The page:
Richard Kingsford

Richard Kingsford

Richard Kingsford is the Director of the Centre for Ecosystem Science at UNSW Sydney. He is a river ecologist and conservation biologist who has worked extensively across the wetlands and rivers of the Murray-Darling Basin and Lake Eyre Basin. Richard worked for the New South Wales Government Environment Agency from 1986–2004 and has also worked with numerous communities and local governments across this region. His research has influenced the policy and management of rivers in Australia, including through his involvement on state and federal advisory committees.   

He also leads a reintroduction, or rewilding, project called Wild Deserts, in Sturt National Park, the Ramsar Wetlands project, as well as collaborating on the Platypus Conservation Initiative and Red-Listing of Ecosystems. He has a keen focus on creating effective and lasting conservation actions and policies through adaptive management approaches and engaging with communities.     

Katherine Moseby 500x500

Katherine Moseby

Katherine Moseby is an ARC Future Fellow and Scientia Fellow in the Centre for Ecosystem Science in the Faculty of Science at UNSW Sydney. She lives and works in Australia's arid zone and is passionate about conserving our desert ecosystems. Her interests include improving the plight of threatened species through conducting research and then directly applying the learnings to conservation management and reintroductions. She has conducted research and reintroductions on a range of arid and her research focuses on large scale field experiments designed to improve the plight of threatened species through adaptive management. She has a special interest in creating conservation partnerships that combine research with on ground outcomes and have co-founded four on-ground conservation initiatives; Arid Recovery, Tetepare Island, Wild Deserts and Middleback Alliance.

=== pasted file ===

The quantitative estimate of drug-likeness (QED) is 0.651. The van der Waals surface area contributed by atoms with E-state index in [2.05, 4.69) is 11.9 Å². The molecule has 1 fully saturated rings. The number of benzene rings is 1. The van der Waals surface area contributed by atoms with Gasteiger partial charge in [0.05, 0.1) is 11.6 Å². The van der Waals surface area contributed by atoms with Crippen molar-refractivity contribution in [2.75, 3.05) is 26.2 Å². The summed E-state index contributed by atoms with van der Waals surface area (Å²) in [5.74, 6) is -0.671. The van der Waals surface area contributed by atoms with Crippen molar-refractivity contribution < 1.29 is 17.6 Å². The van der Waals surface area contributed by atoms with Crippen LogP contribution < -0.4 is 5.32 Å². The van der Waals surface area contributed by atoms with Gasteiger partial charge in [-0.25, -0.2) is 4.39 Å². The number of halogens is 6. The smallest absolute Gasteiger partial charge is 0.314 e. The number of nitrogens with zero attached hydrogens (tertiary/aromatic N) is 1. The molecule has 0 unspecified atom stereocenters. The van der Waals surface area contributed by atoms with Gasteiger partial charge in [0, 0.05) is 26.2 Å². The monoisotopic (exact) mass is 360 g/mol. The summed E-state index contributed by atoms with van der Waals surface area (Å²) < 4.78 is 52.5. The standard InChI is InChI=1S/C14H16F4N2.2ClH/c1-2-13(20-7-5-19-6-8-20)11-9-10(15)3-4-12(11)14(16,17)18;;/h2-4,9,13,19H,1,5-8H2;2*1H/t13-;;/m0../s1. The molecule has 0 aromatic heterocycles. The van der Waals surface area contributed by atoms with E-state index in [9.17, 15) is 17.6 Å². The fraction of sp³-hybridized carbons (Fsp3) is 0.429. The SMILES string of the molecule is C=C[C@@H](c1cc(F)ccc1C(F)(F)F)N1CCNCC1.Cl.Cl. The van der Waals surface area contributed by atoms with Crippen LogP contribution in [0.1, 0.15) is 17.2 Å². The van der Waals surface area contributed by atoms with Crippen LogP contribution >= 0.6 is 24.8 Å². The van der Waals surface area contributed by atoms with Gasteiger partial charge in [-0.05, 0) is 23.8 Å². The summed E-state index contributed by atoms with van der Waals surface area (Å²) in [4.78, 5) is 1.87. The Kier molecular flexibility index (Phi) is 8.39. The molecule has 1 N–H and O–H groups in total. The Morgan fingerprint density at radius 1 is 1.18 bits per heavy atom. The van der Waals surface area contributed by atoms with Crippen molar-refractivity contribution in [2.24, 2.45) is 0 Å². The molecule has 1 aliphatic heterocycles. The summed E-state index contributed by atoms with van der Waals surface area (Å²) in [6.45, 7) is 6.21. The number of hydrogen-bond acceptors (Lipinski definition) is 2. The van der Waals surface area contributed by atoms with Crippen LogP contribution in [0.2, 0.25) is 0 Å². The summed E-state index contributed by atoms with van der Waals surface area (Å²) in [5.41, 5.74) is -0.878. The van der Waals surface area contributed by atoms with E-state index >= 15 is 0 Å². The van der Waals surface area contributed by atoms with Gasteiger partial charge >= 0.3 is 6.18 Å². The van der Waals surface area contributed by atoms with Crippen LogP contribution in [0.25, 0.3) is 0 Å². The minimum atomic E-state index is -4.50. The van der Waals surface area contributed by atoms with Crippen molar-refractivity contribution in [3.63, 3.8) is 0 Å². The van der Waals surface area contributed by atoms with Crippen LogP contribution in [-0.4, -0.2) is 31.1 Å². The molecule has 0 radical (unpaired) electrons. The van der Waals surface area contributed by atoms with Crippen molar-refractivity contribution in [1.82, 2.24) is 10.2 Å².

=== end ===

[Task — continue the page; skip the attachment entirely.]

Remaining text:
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Rebecca West

Dr Rebecca West is the Principal Ecologist for the Wild Deserts project, which is using translocation of locally extinct mammals to achieve landscape scale restoration of an arid ecosystem in far north-west NSW. Rebecca is an early career researcher with a research focus on translocation and restoration ecology. Her current research projects include determining protocols to successfully establish multi-species assemblages within safe havens and methods for landscape scale predator control and translocation success beyond fenced enclosures.  

Ann Jones

Ann Jones | Chairperson

Dr Ann Jones is a journalist and presenter with an engaging and energetic approach to live events. She has the ability to observe the unusual and tell stories in sensitive and creative ways. She specialises in creating a strong connection with topics and can command a large audience with agility and flexibility, a skill she developed after years of daily live radio presentation. 

Dr Ann Jones can be heard across Australia on ABCs RN, showcasing the best of nature, adventure and scientific research on her weekly program, Off Track as well as her latest podcast What The Duck! uncovering nature’s weirdness. 

Ann Jones appears by arrangement with Claxton Speakers International.